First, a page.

In an attempt to raise awareness and remind pet owners to bring their dogs inside during harsh winter weather, three Saginaw County, Michigan animal control officers will spend a winter night outside, with only dog houses for shelter.
“We’re their voice, we’re the ones that step up to the plate for them,” said Michigan’s Saginaw County Animal Control Officer Joaquin Guerrero.
In response to the dozens of calls they get every single day from concerned animal lovers reporting dogs left alone in subfreezing temperatures, three mid-Michigan animal control officers are putting themselves, literally, “in the dog house.”
On January 12, Guerrero and two other officers will brave the elements. From 6pm until 8am the following morning, the officers will sleep outdoors at Apple Mountain in Thomas Township.
Two of the officers will be camped out in dog houses custom made by prisoners at the Saginaw Correctional Facility to fit their sizes. The third will spend the night without a shelter. With only the clothes on their backs and a little bit of straw, the officers will brave the cold just as a dog would.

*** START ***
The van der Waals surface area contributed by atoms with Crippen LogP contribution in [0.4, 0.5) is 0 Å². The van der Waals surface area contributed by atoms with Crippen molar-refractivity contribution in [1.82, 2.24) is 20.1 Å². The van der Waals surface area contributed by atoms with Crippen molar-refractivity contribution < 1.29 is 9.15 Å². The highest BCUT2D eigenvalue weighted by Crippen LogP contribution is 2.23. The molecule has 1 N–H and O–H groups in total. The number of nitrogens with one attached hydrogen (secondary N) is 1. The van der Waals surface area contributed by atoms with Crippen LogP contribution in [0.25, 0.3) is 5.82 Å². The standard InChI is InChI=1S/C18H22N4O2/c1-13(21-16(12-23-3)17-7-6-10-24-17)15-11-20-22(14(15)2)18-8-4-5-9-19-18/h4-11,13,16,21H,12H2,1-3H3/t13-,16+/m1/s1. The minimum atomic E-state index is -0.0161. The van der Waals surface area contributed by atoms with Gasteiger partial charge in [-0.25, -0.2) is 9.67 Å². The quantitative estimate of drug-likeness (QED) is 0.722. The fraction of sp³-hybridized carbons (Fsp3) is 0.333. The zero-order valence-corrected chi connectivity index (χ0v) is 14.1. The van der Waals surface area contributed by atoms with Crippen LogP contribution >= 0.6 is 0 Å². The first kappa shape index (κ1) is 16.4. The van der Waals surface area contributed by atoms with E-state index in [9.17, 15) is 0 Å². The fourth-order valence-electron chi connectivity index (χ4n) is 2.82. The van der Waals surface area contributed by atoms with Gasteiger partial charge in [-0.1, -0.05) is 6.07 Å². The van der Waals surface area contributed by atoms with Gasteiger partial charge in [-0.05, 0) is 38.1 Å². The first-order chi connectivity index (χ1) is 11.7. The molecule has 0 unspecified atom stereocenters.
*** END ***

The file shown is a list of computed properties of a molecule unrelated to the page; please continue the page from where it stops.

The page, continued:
To further drive his point home, Officer Guerrero will be tethered in place by a chain to illustrate what it’s like for a dog that’s tied up and can’t escape to warmth and comfort.
“Lot of times when people become dog owners they think, ‘Oh they’re a dog, they can sustain, do whatever.’ But they’re not educated for the summer weather, the fall, the spring, the winter, and we run into these problems,” Guerrero said.
Guerrero’s personal goal is to make it through the night.
The officers will be Facebooking Live throughout the night, sharing their experience with as many people as possible.
Students from Hemmeter Elementary will be present overnight – sleeping inside where it’s warm, of course – to check the officer’s temperatures and record their thoughts and comfort levels for a class project. There will also be medical staff on hand to make sure the officers are safe.
“We’ve got to be that voice for them. We’ve got to help them so it doesn’t happen, so we don’t find these animals frozen. And that, we can’t save them all, but the ones we can save, or the awareness we can bring, that just keeps educating more people and more people,” Guerrero told KFOR.
Supporters in the area are welcomed and encouraged to visit the officers throughout the night and cheer them on.